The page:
When Women Gather
Eve’s Night Out is a whopping success. We have fourteen readers and run for two and a half hours, audience totaling twenty. Precisely in the middle of Nowhere, Appalachia, this is no small feat. This time, more women come from BigCity, NC. Others come from Tennessee. A new member arrives who has just moved from the Midwest. A teenage girl reads under the graceful blessing of her poet-mother. An older mother reads from her memoir.
Britt, the hostess of the evening, holds up fresh-off-the-press copies of the March issue for Western North Carolina Woman, which is publishing seven authors from Eve’s Night Out in this month’s issue. The March theme is Peace, and for years Eve’s Night Out has been paying homage to this concept, this vision, this hope-thread belief in the end of war and the acceptance of all people. Seeing seven of our regular readers in print in the name of Peace affirms this hope-thread, connecting it into the larger quilt of the writing, activist community and validating our work.
Redboots gives me my birthday present on the sly, having forgotten to bring it last month. “I’m old now, that’s what happens,” she says. I chuckle to myself; this coming from the same woman who cautioned that “Every woman writer has a demon lover.” I open the purple wrapping carefully and set the green ribbon aside. A tiny piece of white tissue paper is wrapped around a pink crystal heart. The note reads: “I believe you will realize your HEART’S desires as a WRITER.” I know immediately that I will hang the heart in the window above my writing desk as a reminder; her support is worth its weight in gold.
When all is said and done, Tia comes over for a glass of wine and we finally get to talk outside of the shrine room (we know each other from my Buddhist community). Tia is naturally warm and welcoming, with a broad smile and soft white skin. Her hair is light charcoal grey but falls youthfully in layers around her face, the longest hairs just barely touching her shoulders. She is a yet another poet-mother-wife who has come into my life and simply amazes me with the degree of calm and comfort she has with herself.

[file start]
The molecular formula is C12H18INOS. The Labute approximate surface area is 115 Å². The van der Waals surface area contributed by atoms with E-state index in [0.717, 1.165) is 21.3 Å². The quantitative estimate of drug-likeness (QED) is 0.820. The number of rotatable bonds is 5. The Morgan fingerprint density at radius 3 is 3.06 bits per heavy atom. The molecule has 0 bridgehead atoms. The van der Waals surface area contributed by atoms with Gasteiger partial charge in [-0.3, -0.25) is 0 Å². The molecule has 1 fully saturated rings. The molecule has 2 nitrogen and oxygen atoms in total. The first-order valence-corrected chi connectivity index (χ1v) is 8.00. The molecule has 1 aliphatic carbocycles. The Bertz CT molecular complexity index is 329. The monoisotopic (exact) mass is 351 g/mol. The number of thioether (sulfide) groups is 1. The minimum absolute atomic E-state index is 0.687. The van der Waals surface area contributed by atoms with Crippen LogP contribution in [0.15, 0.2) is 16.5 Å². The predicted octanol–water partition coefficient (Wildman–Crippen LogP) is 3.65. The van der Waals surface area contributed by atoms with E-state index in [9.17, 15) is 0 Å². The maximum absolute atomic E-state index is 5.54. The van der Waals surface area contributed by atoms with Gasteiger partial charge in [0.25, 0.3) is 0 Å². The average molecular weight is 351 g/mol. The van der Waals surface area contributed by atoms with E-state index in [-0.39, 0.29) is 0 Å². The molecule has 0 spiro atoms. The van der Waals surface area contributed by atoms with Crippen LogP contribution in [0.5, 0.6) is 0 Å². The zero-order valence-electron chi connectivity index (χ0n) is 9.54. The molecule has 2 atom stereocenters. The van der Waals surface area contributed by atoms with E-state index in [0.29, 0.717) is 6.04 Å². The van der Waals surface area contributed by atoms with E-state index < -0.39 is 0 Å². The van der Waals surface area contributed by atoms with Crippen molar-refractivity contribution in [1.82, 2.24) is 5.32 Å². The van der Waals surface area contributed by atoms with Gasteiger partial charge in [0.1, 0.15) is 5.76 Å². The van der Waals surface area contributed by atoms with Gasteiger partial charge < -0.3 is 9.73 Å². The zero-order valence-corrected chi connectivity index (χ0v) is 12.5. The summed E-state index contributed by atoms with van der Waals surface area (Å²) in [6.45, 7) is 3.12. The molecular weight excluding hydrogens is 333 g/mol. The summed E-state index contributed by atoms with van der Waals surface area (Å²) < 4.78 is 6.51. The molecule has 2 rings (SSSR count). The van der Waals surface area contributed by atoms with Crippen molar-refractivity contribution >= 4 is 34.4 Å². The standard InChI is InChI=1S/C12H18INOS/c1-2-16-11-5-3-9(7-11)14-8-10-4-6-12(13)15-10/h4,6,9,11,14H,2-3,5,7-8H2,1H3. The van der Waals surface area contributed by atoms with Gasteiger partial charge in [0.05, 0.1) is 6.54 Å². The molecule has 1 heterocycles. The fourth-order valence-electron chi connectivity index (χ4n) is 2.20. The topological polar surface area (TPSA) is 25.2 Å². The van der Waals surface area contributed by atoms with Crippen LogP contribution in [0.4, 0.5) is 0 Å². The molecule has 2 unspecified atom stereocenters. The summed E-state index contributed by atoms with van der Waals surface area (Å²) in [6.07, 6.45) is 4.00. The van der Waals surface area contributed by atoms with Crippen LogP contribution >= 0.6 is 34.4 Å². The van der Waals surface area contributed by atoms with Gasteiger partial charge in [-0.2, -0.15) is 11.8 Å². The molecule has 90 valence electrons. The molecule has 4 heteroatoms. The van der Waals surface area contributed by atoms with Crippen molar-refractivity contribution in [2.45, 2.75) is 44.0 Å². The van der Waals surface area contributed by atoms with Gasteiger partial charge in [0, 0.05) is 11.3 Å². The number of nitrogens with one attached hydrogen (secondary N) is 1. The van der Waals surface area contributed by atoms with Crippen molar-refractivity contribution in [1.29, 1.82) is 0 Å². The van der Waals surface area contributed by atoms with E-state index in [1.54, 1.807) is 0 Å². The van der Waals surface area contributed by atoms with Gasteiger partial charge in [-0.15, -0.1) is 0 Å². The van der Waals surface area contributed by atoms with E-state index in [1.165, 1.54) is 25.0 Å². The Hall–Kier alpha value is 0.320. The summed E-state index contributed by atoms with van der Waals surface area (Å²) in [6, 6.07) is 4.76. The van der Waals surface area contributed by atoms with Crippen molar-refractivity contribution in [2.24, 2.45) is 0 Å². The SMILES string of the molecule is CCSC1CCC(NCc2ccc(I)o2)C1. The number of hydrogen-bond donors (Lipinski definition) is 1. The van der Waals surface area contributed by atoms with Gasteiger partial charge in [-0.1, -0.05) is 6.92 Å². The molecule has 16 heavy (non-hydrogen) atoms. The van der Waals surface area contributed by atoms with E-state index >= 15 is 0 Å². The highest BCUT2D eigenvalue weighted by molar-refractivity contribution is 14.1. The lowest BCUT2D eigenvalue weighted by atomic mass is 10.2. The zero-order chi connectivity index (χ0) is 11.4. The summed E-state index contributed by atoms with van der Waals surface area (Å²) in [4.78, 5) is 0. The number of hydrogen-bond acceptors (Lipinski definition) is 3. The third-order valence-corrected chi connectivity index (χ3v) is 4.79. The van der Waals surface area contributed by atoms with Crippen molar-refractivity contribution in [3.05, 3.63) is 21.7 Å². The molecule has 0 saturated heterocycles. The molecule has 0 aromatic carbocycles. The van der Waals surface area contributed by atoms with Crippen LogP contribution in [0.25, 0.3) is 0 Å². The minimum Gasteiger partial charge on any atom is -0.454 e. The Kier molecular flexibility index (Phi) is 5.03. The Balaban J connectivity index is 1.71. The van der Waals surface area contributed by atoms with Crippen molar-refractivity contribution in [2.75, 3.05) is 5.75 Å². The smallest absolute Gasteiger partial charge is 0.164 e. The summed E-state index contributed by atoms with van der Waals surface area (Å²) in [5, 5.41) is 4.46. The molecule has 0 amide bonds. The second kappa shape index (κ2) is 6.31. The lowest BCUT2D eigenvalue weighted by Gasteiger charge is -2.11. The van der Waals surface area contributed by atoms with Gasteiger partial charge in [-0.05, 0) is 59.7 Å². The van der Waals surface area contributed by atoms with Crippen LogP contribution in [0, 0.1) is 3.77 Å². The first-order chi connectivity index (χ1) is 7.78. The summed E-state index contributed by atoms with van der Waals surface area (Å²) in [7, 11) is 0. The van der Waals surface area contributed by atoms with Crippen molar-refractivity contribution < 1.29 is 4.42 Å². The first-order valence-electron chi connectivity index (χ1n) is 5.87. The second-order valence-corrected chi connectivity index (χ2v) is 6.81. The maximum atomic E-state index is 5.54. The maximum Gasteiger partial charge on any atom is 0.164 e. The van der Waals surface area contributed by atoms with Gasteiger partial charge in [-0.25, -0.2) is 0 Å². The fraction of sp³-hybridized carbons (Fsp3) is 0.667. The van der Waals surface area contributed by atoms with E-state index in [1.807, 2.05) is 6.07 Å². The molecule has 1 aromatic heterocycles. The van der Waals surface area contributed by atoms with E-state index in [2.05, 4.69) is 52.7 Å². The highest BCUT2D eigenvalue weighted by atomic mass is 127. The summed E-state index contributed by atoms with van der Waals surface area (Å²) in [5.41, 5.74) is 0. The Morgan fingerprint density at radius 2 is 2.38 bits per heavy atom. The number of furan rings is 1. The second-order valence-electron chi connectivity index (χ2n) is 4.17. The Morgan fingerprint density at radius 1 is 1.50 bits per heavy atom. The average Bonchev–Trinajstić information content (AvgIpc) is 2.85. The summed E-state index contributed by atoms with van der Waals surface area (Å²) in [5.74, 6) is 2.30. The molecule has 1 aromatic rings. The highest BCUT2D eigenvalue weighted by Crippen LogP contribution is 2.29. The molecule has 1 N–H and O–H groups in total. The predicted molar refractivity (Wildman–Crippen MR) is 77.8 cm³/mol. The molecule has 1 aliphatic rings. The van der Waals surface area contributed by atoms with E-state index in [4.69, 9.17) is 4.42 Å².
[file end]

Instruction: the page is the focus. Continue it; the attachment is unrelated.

It is nice, finally, to have a writer friend also versed in the dharma (the teachings). She asks if I know who the Buddhist guy with the “grey hair, big football player neck, sweet smile” is and I nod. Then I ask if she’s met the “eternally chapped-lips, tall-skinny intelligent man,” and she shakes her head no, she hasn’t.
When we are at our best, this is how writers can talk to each other – stating how we really see things in the world. It is not a matter of judgment – hardly – it is strictly a matter of description, of the movement of words, of the impression that an image makes on the brain and how that gets translated into adjectives. What I find so comforting is that with another writer, there is no need to disclaim any of this. We share the same love affair with language, drink from the same well of words, play in the same palace of perspectives. And when I tell Tia that I have trouble translating the Buddhist concept of “suffering” into more poetic terms, she understands immediately what I’m getting at.
Britt calls to say she cannot come over for a drink and is on her way home.
“This is our one year anniversary of writing together and knowing each other!” I shout, a little too loudly into the phone. “I love you!”
“I love you too!” she replies.